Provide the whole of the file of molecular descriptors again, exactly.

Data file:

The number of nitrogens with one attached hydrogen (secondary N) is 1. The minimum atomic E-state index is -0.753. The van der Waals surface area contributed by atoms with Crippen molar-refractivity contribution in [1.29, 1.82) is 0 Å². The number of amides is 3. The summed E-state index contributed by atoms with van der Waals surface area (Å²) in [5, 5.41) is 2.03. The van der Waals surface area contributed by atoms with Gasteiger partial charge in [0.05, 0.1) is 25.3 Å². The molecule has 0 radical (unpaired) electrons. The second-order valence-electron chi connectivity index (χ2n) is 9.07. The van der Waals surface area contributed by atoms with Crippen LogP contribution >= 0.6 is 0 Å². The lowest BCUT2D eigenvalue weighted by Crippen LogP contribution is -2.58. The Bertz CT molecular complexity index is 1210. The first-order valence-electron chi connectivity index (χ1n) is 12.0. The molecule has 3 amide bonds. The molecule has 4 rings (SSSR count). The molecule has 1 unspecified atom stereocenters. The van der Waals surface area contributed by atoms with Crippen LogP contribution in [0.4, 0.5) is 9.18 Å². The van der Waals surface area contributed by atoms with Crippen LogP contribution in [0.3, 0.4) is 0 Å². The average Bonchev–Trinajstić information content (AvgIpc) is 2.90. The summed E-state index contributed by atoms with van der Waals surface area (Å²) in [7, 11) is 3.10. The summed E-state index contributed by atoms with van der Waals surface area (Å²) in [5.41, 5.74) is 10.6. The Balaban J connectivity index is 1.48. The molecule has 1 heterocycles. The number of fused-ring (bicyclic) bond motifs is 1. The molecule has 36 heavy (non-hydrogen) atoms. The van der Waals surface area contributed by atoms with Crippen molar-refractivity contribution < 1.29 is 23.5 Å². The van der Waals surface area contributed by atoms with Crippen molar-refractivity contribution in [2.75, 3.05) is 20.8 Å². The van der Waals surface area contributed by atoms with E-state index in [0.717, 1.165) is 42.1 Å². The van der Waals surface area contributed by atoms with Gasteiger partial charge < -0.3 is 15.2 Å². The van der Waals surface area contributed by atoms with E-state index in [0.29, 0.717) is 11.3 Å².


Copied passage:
The number of nitrogens with one attached hydrogen (secondary N) is 1. The minimum atomic E-state index is -0.753. The van der Waals surface area contributed by atoms with Crippen molar-refractivity contribution in [1.29, 1.82) is 0 Å². The number of amides is 3. The summed E-state index contributed by atoms with van der Waals surface area (Å²) in [5, 5.41) is 2.03. The van der Waals surface area contributed by atoms with Gasteiger partial charge in [0.05, 0.1) is 25.3 Å². The molecule has 0 radical (unpaired) electrons. The second-order valence-electron chi connectivity index (χ2n) is 9.07. The van der Waals surface area contributed by atoms with Crippen LogP contribution >= 0.6 is 0 Å². The lowest BCUT2D eigenvalue weighted by Crippen LogP contribution is -2.58. The Bertz CT molecular complexity index is 1210. The first-order valence-electron chi connectivity index (χ1n) is 12.0. The molecule has 3 amide bonds. The molecule has 4 rings (SSSR count). The molecule has 1 unspecified atom stereocenters. The van der Waals surface area contributed by atoms with Crippen LogP contribution in [0.4, 0.5) is 9.18 Å². The van der Waals surface area contributed by atoms with Crippen LogP contribution in [0.3, 0.4) is 0 Å². The average Bonchev–Trinajstić information content (AvgIpc) is 2.90. The summed E-state index contributed by atoms with van der Waals surface area (Å²) in [7, 11) is 3.10. The summed E-state index contributed by atoms with van der Waals surface area (Å²) in [5.41, 5.74) is 10.6. The Balaban J connectivity index is 1.48. The molecule has 1 heterocycles. The number of fused-ring (bicyclic) bond motifs is 1. The molecule has 36 heavy (non-hydrogen) atoms. The van der Waals surface area contributed by atoms with Crippen molar-refractivity contribution < 1.29 is 23.5 Å². The van der Waals surface area contributed by atoms with Crippen molar-refractivity contribution in [2.75, 3.05) is 20.8 Å². The van der Waals surface area contributed by atoms with E-state index in [0.717, 1.165) is 42.1 Å². The van der Waals surface area contributed by atoms with Gasteiger partial charge < -0.3 is 15.2 Å². The van der Waals surface area contributed by atoms with E-state index in [0.29, 0.717) is 11.3 Å².